Ask Medicus

In our last issue of MEDICUS, we asked for burning questions on medical conditions, research and education. We were overwhelmed by your enthusiastic response. We received more questions than we could answer, but our experts have weighed in on three of your biggest questions: how to deal with failure in research, the potential of stem cell therapy to treat brain injuries and what came first—the chicken or the egg.

Without further ado, let us introduce you to the first edition of Ask MEDICUS, our new column where Duke-NUS experts answer your questions.

Our experts, from Duke-NUS’ Signature Research Programmes and Research Centres, as well as our clinical specialists and faculty are here to share their expertise and perspectives. While we can’t answer questions beyond our fields of study, we will attempt to address the relevant and intriguing ones.

So, continue to send us your burning questions and we’ll sate your scientific curiosity.

How do you deal with failure in a project?
How do you deal with failure in a project, and what advice would you give young researchers on picking themselves back up? @huirugotinsta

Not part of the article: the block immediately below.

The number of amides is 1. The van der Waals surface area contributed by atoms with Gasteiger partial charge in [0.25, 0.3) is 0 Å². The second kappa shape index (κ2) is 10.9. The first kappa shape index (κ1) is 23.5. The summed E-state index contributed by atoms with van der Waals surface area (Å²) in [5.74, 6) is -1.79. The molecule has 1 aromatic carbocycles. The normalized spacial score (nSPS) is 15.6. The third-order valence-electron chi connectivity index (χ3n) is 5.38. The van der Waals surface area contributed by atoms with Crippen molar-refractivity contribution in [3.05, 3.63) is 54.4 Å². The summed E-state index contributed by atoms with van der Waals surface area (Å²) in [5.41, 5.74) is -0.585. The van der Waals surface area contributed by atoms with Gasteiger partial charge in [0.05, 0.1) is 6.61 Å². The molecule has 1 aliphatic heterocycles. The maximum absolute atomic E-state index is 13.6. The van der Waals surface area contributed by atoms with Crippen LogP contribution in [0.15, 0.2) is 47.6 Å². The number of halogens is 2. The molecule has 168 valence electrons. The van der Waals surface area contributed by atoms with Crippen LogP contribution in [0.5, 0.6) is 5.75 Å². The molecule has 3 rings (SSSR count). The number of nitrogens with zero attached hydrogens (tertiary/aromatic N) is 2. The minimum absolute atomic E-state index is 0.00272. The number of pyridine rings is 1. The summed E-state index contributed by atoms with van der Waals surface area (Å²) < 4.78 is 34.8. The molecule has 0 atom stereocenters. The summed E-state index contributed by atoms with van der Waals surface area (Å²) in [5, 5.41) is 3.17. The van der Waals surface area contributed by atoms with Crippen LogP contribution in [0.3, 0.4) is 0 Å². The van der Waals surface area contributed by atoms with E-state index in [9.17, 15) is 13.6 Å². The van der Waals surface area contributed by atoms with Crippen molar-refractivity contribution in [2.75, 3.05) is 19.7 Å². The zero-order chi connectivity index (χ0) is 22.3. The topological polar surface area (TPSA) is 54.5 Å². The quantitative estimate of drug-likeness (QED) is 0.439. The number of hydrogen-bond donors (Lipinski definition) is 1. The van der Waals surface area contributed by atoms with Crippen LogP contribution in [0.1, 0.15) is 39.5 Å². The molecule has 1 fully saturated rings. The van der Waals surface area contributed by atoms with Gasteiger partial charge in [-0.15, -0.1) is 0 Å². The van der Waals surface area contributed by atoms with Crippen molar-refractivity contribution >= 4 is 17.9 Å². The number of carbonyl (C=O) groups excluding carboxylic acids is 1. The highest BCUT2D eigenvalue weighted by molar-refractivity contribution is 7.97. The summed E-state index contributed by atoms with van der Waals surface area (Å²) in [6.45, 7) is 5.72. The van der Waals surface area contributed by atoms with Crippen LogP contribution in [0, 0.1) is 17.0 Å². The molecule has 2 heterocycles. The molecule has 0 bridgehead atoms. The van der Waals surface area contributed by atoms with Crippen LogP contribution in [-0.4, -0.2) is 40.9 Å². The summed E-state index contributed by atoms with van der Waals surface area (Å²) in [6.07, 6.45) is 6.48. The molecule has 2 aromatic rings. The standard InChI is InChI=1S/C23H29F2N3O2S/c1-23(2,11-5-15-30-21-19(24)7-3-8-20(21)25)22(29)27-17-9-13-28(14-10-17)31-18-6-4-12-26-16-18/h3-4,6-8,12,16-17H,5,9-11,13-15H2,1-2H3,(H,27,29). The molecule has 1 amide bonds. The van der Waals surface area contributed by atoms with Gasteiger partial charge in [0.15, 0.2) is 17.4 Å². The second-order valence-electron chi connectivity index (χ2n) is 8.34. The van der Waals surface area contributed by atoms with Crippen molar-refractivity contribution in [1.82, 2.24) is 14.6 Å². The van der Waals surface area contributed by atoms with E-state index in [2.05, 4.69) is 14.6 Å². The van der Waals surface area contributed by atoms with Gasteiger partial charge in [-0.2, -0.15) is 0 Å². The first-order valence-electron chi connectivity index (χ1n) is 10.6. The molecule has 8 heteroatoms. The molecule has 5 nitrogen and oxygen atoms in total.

Response by Wang Hongyan, Professor and Deputy Programme Director, Neuroscience & Behavioural Disorders Programme and Principal Investigator, Laboratory of Neural Stem Cells


It is very common for a project or experiment to not yield good results. In almost all our projects, we experience setbacks in one way or another—it can happen as often as every week, if not every day. To work on research projects, researchers must be well-prepared for failure. On the flip side, following up on some of the “bad” results that are unexpected but reproducible can lead to surprisingly exciting discoveries!

For researchers, failure can come in many different forms: a failed experiment or a project, a rejected manuscript or fellowship/grant application.

After an unsuccessful project, I will analyse the reasons behind the failure and discuss the issues with my mentors and experienced senior members in the lab. If the project is workable but the direction or hypothesis of the project is wrong, I will change the direction or modify the hypothesis. If we have technical issues, I will try to solve them. If the project is totally faulty, I will give it up and work on another project.

So, my advice to the young researchers I mentor is to always look on the bright side. Focus on the lesson you have learnt from the failure and the valuable experiences you gained that can help you become better. But avoid making the same mistakes twice. I always view my projects as ways to approach the truth of nature, and sometimes, failure allows us to be closer to finding the truth, which is a form of success in my opinion.

As for grant applications or manuscript submissions, I will simply focus on making them the best I can and not worry about the outcome. If you have a good manuscript or grant proposal, they always end up finding a good home (or sponsor). The most important thing after experiencing failure is to know what to do next. Discussing with your mentors will help you to sort out the next step toward your future success.